Sixth in a Series
When the federal government first sent men into space, it vowed to bring them all home safely. "Failure is not an option," flight director Gene Kranz famously told mission control when Apollo 13 was in danger.
NASA kept its promise and brought those three men home safely. But it's an open question whether Uncle Sam can keep another important promise: To provide for retirees through Social Security and Medicare. Once again, failure is "not an option," but it remains a possibility.
Let's begin with the more troubled Medicare. The 2005 Medicare trustees' report estimated that providing all promised benefits in just the next decade could require some $2.7 trillion in new tax revenues. After that, the problem worsens. The long-term numbers are mind-boggling:
Providing promised Medicare benefits over the next 75 years would require $29.9 trillion in new tax revenues. And those numbers will rise as medical science creates better and more expensive treatments.
A recent Heritage Foundation report projected that "Raising taxes to meet Medicare's 75-year shortfall would cost an average of 2.3 million jobs and well over $190 billion in real GDP annually through 2015."
This is a surefire way to end the sort of economic growth that has always allowed the ordinary American to climb the ladder. We could be talking about the end of the American dream. And that's the beginning. The real financial hit comes later, with ever-more retirees on Medicare and ever-fewer workers shelling out ever-larger amounts in payroll taxes.
Faced with this scenario, one might expect Congress to take action. And in 2003 lawmakers did -- by adding Part D, an open-ended prescription-drug benefit. In one stroke, a Republican congress and a Republican president saddled taxpayers with an additional $8.7 trillion dollars of unfunded liabilities. Comptroller General David Walker recently noted, "if that's not imprudent, I don't know what is."
So what would be prudent? First, suspend Part D by at least a year in order to determine if it should be revised or how to pay for it without raising taxes.
Financial conservatives in the Senate have proposed exactly that. Their "Fiscal Watch Team Offset Package" would delay Part D and save at least $115 billion over the next two years.
It also would extend and make even more generous the current drug-card program that's helping low-income seniors. This would be a reasonable start on the road to fiscal sanity. Once we do that, we can start truly reforming Medicare by giving recipients more health-care plans to choose from.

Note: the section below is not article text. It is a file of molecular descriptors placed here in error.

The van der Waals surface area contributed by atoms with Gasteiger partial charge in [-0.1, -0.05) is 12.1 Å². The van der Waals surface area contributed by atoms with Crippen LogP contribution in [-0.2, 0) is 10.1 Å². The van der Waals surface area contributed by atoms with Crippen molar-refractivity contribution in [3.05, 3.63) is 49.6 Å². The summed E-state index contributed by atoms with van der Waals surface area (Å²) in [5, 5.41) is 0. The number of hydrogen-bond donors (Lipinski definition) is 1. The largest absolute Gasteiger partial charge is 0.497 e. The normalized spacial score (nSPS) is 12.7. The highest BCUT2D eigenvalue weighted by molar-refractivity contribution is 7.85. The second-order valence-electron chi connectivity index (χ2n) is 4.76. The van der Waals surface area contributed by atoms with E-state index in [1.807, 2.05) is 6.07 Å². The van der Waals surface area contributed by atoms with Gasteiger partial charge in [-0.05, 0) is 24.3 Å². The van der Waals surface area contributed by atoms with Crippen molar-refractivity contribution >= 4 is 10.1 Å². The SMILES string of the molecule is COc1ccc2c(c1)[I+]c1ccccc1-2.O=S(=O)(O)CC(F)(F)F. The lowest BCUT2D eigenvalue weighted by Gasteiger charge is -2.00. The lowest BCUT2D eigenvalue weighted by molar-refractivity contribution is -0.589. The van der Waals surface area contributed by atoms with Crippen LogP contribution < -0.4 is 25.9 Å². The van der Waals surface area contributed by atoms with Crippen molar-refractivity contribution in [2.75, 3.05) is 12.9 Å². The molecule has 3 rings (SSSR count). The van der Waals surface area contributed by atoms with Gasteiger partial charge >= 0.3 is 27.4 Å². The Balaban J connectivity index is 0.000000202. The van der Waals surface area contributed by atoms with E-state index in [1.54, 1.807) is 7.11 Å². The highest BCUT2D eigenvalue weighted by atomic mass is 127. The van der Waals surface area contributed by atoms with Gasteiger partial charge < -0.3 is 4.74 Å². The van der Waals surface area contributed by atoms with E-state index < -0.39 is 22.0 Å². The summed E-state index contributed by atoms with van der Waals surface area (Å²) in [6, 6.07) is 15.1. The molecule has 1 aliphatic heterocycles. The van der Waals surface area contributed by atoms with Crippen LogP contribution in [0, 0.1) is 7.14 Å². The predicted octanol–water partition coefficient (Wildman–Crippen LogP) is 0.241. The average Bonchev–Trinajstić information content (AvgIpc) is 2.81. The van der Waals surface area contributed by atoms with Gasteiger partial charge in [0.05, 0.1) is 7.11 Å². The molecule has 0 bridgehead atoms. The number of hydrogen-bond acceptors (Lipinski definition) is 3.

Lawmakers also need to fix Social Security. To cover all promised benefits, Congress would have to pony up $5.7 trillion today. That's a big hole to dig out of, but we do have a brief window of opportunity in which to act.
Social Security is currently taking in more than it spends and will keep doing so until 2017. Congress should let Americans invest a portion of their payroll taxes in personal retirement accounts (PRAs) that they, the taxpayers, would control. That way, these surpluses would pile up in individual accounts. Workers would be able to invest this money in much the same way they invest their 401(k)s.
PRAs would allow even low-income earners to build up substantial nest eggs. And workers would actually own them. They could spend their money as they wish, using it all to finance their golden years or conserving some to pass on to their heirs. And because taxpayers could draw on their own personal accounts, we'd ease the long-term demands on traditional Social Security.
There's a reason Medicare and Social Security are called "entitlements." Taxpayers have made payments throughout their working lives and believe they are entitled to collect benefits as long as they live.
In much the same way, employees at General Motors thought they were entitled to benefits, including free prescription drugs for life. But the company, facing potential bankruptcy, is now attempting to change its benefit package.
The same thing could happen with Medicare and Social Security. Unless lawmakers fix these programs, future retirees might have to watch Washington renege on, or at least reduce, its promises.
Next week, we'll look at how to relieve some of the pressure on lawmakers -- by reforming "K Street Conservatism."
Ed Feulner is president of The Heritage Foundation (heritage.org), a Washington-based public policy research institute.
First Appeared in Investor's Business Daily